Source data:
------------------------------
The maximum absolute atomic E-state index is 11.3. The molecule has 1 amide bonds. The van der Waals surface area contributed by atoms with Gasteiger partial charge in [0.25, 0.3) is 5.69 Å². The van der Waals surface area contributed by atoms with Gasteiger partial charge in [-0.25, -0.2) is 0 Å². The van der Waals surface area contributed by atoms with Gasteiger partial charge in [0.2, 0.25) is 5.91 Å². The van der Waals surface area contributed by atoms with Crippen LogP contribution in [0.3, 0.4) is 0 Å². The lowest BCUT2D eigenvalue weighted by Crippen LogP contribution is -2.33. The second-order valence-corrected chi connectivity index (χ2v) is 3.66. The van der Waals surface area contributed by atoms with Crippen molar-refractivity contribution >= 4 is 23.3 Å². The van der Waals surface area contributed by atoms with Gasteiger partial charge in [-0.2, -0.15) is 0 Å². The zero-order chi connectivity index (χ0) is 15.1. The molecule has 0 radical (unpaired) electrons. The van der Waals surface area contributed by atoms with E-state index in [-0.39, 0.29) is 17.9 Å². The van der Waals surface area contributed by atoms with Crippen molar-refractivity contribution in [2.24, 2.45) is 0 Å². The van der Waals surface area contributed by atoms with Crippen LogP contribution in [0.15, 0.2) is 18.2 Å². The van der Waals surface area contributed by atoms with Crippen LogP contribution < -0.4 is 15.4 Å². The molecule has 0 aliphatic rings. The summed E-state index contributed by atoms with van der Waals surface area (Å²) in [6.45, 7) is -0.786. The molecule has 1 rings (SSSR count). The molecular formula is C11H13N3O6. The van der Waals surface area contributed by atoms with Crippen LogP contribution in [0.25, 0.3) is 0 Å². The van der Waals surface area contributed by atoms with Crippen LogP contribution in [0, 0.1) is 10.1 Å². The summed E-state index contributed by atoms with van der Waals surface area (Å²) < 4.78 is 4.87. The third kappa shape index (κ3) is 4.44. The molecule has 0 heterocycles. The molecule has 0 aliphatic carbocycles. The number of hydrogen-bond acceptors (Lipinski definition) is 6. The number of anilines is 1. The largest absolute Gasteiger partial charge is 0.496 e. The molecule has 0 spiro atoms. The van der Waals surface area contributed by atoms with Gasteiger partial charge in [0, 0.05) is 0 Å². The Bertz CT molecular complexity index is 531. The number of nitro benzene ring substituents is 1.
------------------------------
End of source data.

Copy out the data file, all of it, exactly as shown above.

The maximum absolute atomic E-state index is 11.3. The molecule has 1 amide bonds. The van der Waals surface area contributed by atoms with Gasteiger partial charge in [0.25, 0.3) is 5.69 Å². The van der Waals surface area contributed by atoms with Gasteiger partial charge in [-0.25, -0.2) is 0 Å². The van der Waals surface area contributed by atoms with Gasteiger partial charge in [0.2, 0.25) is 5.91 Å². The van der Waals surface area contributed by atoms with Crippen LogP contribution in [0.3, 0.4) is 0 Å². The lowest BCUT2D eigenvalue weighted by Crippen LogP contribution is -2.33. The second-order valence-corrected chi connectivity index (χ2v) is 3.66. The van der Waals surface area contributed by atoms with Crippen molar-refractivity contribution >= 4 is 23.3 Å². The van der Waals surface area contributed by atoms with Gasteiger partial charge in [-0.2, -0.15) is 0 Å². The zero-order chi connectivity index (χ0) is 15.1. The molecule has 0 radical (unpaired) electrons. The van der Waals surface area contributed by atoms with E-state index in [-0.39, 0.29) is 17.9 Å². The van der Waals surface area contributed by atoms with Crippen molar-refractivity contribution in [2.24, 2.45) is 0 Å². The van der Waals surface area contributed by atoms with Crippen LogP contribution in [0.15, 0.2) is 18.2 Å². The van der Waals surface area contributed by atoms with Crippen LogP contribution < -0.4 is 15.4 Å². The molecule has 0 aliphatic rings. The summed E-state index contributed by atoms with van der Waals surface area (Å²) in [6.45, 7) is -0.786. The molecule has 1 rings (SSSR count). The molecular formula is C11H13N3O6. The van der Waals surface area contributed by atoms with Crippen LogP contribution in [0.25, 0.3) is 0 Å². The van der Waals surface area contributed by atoms with Crippen LogP contribution in [0, 0.1) is 10.1 Å². The summed E-state index contributed by atoms with van der Waals surface area (Å²) < 4.78 is 4.87. The third kappa shape index (κ3) is 4.44. The molecule has 0 heterocycles. The molecule has 0 aliphatic carbocycles. The number of hydrogen-bond acceptors (Lipinski definition) is 6. The number of anilines is 1. The largest absolute Gasteiger partial charge is 0.496 e. The molecule has 0 spiro atoms. The van der Waals surface area contributed by atoms with Gasteiger partial charge in [0, 0.05) is 0 Å². The Bertz CT molecular complexity index is 531. The number of nitro benzene ring substituents is 1.